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Analytical CRM - Developing and Maintaining Profitable Customer Relationships in Non-Contractual Settings
Chapter 5 Support Vector Machines for Predicting Customer Activity and Future Best Customers in Non-Contractual Settings (S. 135-136)
The Pareto/NBD and the BG/NBD models owe their names to their underlying distributional assumptions, which emphasizes the strong theoretical foundation of the models. Yet, the last chapter showed that they do not outperform simple management heuristics. In fact, even back in the late 1960s, Tukey (1969) has already postulated that putting too much emphasis on the mathematical theories of statistics did not help in solving the real world problems. It was his mantra that statistical work is detective work and that one should let the data speak for itself. The branch of exploratory data analysis emerged, but was dismissed by mathematical statisticians for a long period of time. Many of them proclaimed that proper statistical analysis must be based on hypothesis and distributional assumptions.
Their argument was that looking at data before formulating a scienti.c hypothesis would bias the hypothesis towards what the data might show. The term data mining typically was used in a derogatory connotation. The argument culminated in the reproach of improper scientific use, the reproach of torturing the data until it confesses everything. The .eld of marketing has for long favored models that are based on structured parametric statistics, such as logit, probit, hazard and NBD models, and, at the same time, are easy to interpret. However, Bucklin et al. (2002, p. 253) remark, with today’s diverse data sets, "[...] it may be counterproductive to rely primarily on standard statistical methods. Emphasizing scalable methods and predictive results may enable us to observe a richer set of behavioral phenomena [...]"
Customer bases may often be very large, containing hundreds of thousands of customers and myriad variables. Additionally, the customer databases of companies are often incomplete, i.e., not the same information is always available for all customers. For example, customers may or may not have participated in surveys and even if they have participated, some of them may only have given partial information. Others may have had customer service contact while others have not. Last but not least, customer service employees sometimes maintain customer records carelessly and leave out important information they should have recorded.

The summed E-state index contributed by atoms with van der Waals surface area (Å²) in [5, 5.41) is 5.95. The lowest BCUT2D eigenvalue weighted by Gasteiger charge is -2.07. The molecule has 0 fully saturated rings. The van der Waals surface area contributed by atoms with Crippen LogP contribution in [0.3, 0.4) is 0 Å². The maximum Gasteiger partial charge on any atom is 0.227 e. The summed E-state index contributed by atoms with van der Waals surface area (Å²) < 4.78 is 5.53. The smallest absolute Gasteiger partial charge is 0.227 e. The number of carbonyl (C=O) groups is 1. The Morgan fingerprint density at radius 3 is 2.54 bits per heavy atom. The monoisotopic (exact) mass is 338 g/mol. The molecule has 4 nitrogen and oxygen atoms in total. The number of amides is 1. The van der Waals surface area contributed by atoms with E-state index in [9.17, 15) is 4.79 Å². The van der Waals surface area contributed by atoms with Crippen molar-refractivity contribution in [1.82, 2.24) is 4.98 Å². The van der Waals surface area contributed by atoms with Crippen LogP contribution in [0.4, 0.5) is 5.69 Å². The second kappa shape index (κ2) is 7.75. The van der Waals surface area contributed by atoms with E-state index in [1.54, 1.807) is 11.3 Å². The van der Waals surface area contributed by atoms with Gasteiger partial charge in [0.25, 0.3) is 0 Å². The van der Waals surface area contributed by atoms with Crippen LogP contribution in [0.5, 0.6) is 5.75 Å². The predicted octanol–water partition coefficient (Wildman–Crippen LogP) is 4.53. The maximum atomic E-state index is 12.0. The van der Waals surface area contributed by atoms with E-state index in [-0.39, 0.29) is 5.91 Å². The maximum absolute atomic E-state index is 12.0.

Nevertheless, managers request tools and methods that work for all of their customers alike. In the .eld of machine learning, researchers have long sought for methods that are scalable and work on large samples (Schölkopf and Smola 2002). One of these methodologies is the support vector machine (Vapnik 1995). Still, recognition and diffusion of these methodologies, especially the support vector machine, into the marketing literature has been slow. Just recently Gupta et al. (2006, p. 148) remark that "many of these [machine learning] approaches may be more suitable to the study of customer churn where we typically have a very large number of variables, which is commonly referred to as the ’curse of dimensionality’.
The sparseness of data in these situations in.ates the variance of the estimates, making traditional parametric and non-parametric models less useful." In this spirit, it appears inevitable to empirically analyze the applicability, performance and limitations of these methods in marketing. Given the unsatisfactory results of the NBD models from the last chapter, this chapter analyzes the applicability of the support vector machine for customer (in)activity and future best customer prediction.